Please use this identifier to cite or link to this item: https://www.arca.fiocruz.br/handle/icict/12445
Title: Broader prevalence of Wolbachia in insects including potential human disease vectors.
Authors: Oliveira, Caroline Dantas de
Gonçalves, Daniela da Silva
Baton, Luke Anthony
Shimabukuro, Paloma Helena Fernandes
Carvalho, Fabiano Duarte
Moreira, Luciano Andrade
Affilliation: Fundação Oswaldo Cruz. Centro de Pesquisas René Rachou. Estudos em Leishmanioses. Mosquitos Vetores: Endossimbiontes e Interação Patógeno Vetor. Belo Horizonte, MG, Brasil
Fundação Oswaldo Cruz. Centro de Pesquisas René Rachou. Estudos em Leishmanioses. Mosquitos Vetores: Endossimbiontes e Interação Patógeno Vetor Belo Horizonte, MG, Brasil
Fundação Oswaldo Cruz. Centro de Pesquisas René Rachou. Estudos em Leishmanioses. Mosquitos Vetores: Endossimbiontes e Interação Patógeno Vetor Belo Horizonte, MG, Brasil
Fundação Oswaldo Cruz. Centro de Pesquisas René Rachou. Estudos em Leishmanioses. Belo Horizonte, MG, Brasil
Fundação Oswaldo Cruz. Centro de Pesquisas René Rachou. Estudos em Leishmanioses. Mosquitos Vetores: Endossimbiontes e Interação Patógeno Vetor Belo Horizonte, MG, Brasil
Fundação Oswaldo Cruz. Centro de Pesquisas René Rachou. Estudos em Leishmanioses. Mosquitos Vetores: Endossimbiontes e Interação Patógeno Vetor Belo Horizonte, MG, Brasil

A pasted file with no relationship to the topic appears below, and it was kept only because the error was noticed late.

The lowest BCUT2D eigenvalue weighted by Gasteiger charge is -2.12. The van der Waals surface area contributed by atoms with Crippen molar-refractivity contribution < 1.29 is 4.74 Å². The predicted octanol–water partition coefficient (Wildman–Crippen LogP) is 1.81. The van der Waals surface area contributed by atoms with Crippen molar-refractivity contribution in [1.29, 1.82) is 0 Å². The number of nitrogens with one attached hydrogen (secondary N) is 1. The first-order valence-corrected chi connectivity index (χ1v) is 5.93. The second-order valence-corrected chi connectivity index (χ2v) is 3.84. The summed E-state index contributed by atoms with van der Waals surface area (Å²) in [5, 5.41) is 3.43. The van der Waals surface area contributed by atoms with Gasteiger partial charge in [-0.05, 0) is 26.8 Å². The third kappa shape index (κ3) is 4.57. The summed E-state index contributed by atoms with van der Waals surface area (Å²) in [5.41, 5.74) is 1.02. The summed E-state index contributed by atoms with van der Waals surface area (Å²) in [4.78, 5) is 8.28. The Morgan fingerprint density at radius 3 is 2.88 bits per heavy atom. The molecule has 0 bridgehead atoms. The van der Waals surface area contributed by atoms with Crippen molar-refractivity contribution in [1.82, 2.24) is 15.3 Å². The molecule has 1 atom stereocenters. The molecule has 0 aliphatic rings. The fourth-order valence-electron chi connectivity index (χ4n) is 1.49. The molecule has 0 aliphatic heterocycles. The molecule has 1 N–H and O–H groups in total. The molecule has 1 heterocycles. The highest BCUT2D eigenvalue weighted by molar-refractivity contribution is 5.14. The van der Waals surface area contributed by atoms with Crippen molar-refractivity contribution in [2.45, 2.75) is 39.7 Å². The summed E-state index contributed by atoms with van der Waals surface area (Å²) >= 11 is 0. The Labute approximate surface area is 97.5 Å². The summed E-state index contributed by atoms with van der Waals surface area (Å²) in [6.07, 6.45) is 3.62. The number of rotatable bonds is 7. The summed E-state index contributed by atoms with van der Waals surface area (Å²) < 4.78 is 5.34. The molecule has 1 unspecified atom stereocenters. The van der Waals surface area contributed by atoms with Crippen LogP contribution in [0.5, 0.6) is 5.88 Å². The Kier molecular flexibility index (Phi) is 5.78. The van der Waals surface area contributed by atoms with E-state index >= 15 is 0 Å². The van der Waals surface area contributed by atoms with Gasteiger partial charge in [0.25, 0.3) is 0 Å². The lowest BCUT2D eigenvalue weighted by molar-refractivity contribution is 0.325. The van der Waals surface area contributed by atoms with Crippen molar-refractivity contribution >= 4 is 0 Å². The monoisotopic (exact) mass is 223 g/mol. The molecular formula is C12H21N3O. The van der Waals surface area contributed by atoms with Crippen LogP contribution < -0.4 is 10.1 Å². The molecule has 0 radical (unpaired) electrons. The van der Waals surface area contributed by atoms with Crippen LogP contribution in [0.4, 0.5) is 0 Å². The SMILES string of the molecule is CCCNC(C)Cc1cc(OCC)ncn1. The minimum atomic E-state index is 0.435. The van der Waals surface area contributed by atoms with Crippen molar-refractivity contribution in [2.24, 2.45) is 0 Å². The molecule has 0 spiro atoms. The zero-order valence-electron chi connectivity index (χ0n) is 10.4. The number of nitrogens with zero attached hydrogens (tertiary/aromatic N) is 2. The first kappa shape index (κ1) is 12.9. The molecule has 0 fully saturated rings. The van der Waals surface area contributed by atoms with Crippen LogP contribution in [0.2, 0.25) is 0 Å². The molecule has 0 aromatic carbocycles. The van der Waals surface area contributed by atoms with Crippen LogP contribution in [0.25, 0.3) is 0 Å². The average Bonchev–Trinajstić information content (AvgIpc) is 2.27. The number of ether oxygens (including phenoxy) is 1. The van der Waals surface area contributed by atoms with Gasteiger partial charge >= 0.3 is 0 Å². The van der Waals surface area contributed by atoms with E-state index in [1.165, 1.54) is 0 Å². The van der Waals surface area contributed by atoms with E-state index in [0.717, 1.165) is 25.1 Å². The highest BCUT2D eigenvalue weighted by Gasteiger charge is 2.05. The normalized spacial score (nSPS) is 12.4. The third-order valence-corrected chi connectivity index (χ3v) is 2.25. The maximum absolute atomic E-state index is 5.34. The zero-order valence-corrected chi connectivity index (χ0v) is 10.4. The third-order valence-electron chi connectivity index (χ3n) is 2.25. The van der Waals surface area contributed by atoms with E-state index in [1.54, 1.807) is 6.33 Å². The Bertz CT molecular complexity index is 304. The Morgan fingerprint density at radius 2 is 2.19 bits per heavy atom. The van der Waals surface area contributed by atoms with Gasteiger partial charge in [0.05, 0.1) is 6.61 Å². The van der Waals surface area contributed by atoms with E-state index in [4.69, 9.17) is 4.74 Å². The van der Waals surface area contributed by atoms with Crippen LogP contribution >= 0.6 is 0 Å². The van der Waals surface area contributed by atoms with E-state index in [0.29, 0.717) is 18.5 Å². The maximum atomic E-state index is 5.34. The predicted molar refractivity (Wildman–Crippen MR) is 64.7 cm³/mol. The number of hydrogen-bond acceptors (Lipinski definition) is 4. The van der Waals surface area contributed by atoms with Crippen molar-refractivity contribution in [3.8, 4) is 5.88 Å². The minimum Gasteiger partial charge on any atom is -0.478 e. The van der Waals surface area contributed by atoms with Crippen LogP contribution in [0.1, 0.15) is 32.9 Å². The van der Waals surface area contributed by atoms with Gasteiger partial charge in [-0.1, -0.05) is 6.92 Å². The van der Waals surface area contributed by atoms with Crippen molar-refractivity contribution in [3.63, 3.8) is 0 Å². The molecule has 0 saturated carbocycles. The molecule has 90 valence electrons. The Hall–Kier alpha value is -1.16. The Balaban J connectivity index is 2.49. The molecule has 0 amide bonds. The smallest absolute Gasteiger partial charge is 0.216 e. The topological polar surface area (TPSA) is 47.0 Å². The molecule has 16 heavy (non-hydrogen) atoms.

Abstract: Wolbachia are intracellular, maternally transmitted bacteria considered the most abundant endosymbionts found in arthropods. They reproductively manipulate their host in order to increase their chances of being transmitted to the offspring, and currently are being used as a tool to control vector-borne diseases. Studies on distribution of Wolbachia among its arthropod hosts are important both for better understanding why this bacterium is so common, as well as for its potential use as a biological control agent. Here, we studied the incidence of Wolbachia in a broad range of insect species, collected from different regions of Brazil, using three genetic markers (16S rRNA, wsp and ftsZ), which varied in terms of their sensitivity to detect this bacterium. The overall incidence of Wolbachia among species belonging to 58 families and 14 orders was 61.9%. The most common positive insect orders were Coleoptera, Diptera, Hemiptera and Hymenoptera, with Diptera and Hemiptera having the highest numbers of Wolbachia-positive families. They included potential human disease vectors whose infection status has never been reported before. Our study further shows the importance of using quantitative polymerase chain reaction for high-throughput and sensitive Wolbachia screening.
Keywords: Brazil
Wolbachia
insects
Issue Date: 2015
Publisher: CABI Publishing
Citation: OLIVEIRA, Caroline Dantas de et al. Broader prevalence of Wolbachia in insects including potential human disease vectors. Bull Entomol Res., vol. 105, n. 3, p. 305-315, 2015
DOI: 10.1017/S0007485315000085
ISSN: 0007-4853
Copyright: restricted access
Appears in Collections:MG - IRR - Artigos de Periódicos

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